Since we’re heading into the busiest shopping time of the year, we thought it would a good idea to fill you in on a few simple things you and your family can do to avoid being victimized by online holiday shopping scams. After all, even the best home security system in Buffalo can’t prevent you from making the wrong choices online.
1). Beware of Discounted Gift Cards
Q: What do you buy the guy or gal who has everything?
A: A gift card and let them figure it out. Gift cards are the ideal “impersonal gift” for co-workers and acquaintances. They also come in handy as a last minute gift you can buy on your way to a party. However, when it comes to buying gift cards online, you have to be careful. It’s best to purchase your gift cards from a trusted source and avoid buying used or discounted gift cards from websites like eBay or Craigslist. These gift cards may have little or no money left on them, may have been stolen, or may even be complete fakes.
2). Check for SSL Certificates
You just found this great new website that sells that hard-to-find item you’ve been searching for, and at a great price. The only problem is that it’s run out of China or the Middle East and you’re not sure if you can trust sending them your credit card information.
Well, one thing you can do to put your mind at ease is to check and see if the website has an SSL Certificate. Just think of it as a security service for your online shopping transactions. SSL stands for Secure Sockets Layer, which is a protocol used for encrypting your credit card and debit information so that it can be safely transmitted between the browser and the server. That way, if it’s intercepted, no one will be able to use it to rip you off. You can tell which sites have an SSL certificate by the presence of an “s” immediately following the “http” in the URL. There should also be a tiny padlock symbol (closed) in the address bar or in the lower right hand corner of the window.
3). Read Customer Reviews
So, your new favorite shopping site has a valid SSL Certificate and you’re confident that no one will be able to snag your credit card info on its way from the browser to the server, but can this new company be trusted with your info once they have it? For instance: Will one of their employees try to make purchases with your credit card number—putting a cyber spin on employee theft? Will they pocket your money and neglect to send you your item. Will you receive your item only to find it’s a knockoff? ALWAYS READ CUSTOMER REVIEWS! Chances are if the company’s been around long enough to rip off a few customers, somebody’s complained about it. Customer reviews can also shed some light on product longevity, shipping concerns, and the quality of customer service.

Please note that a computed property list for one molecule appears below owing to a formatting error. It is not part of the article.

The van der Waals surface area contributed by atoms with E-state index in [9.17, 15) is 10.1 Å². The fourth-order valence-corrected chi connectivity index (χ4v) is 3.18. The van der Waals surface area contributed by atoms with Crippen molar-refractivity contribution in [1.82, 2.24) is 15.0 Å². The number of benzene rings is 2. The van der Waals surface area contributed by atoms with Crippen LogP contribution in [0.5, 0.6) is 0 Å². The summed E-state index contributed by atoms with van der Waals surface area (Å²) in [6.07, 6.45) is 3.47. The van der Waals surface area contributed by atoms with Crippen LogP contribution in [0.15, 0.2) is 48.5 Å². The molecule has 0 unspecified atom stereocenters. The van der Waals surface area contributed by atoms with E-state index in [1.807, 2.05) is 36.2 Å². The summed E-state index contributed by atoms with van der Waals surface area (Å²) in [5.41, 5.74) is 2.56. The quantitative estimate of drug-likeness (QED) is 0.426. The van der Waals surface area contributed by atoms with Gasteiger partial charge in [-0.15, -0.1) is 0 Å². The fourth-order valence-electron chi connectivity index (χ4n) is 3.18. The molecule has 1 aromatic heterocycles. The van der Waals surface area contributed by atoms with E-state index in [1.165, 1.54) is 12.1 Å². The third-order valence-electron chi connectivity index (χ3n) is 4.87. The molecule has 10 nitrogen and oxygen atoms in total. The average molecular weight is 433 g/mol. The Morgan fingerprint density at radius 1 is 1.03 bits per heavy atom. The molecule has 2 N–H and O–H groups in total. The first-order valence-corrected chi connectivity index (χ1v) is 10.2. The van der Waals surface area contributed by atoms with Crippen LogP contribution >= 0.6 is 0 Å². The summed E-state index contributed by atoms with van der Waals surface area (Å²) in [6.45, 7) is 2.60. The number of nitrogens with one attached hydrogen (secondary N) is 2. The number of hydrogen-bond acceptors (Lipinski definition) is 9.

4). Check Your Account Balance & Transaction Receipts
As a rule of thumb, you should make a habit of checking your bank account balance often. That way, you’ll know if someone has just stolen a huge chunk of money from you. However, a lot of credit and debit card fraud involves siphoning off small amounts over a long period of time. These thefts are more difficult to detect in the short term since card payments usually take a couple of days to be posted to your account, but after a few days your figures should be up to date.
You should also check and print out the transaction receipts that are automatically emailed to you upon completing your online purchases. The receipts will include important information for tracking your order. Some of the better websites/companies will even send you periodic updates that will keep you informed at every stage of your order— letting you know when your payment was received, when your order began to be processed, and when your order was shipped. These updates will also include an estimation of how long your order will take to reach you.
5). When in Doubt, Ask Snopes.com
We’ve all gotten those ridiculous spam scam emails from countries like Ghana or Saudi Arabia, offering huge cash rewards for your assistance in helping some foreign dignitary transfer his fortune to the United States. These scams always sound too good to be true (they always are) and usually involve depositing a dubious foreign check into your bank account, then wiring a portion of the funds through a reputable service like Western Union before your bank realizes the check is a fraud.
However, Facebook scams and pop-up ad scams may be a little less obvious. When in doubt, check with snopes.com. Snopes.com maintains an extensive and regularly updated list of email and Internet scams (along with multiple variations of these scams). So, if any email or online deal sounds a little suspicious, check before you click. Otherwise, instead of entering to win the latest Apple iPad, you might be downloading the latest Facebook virus.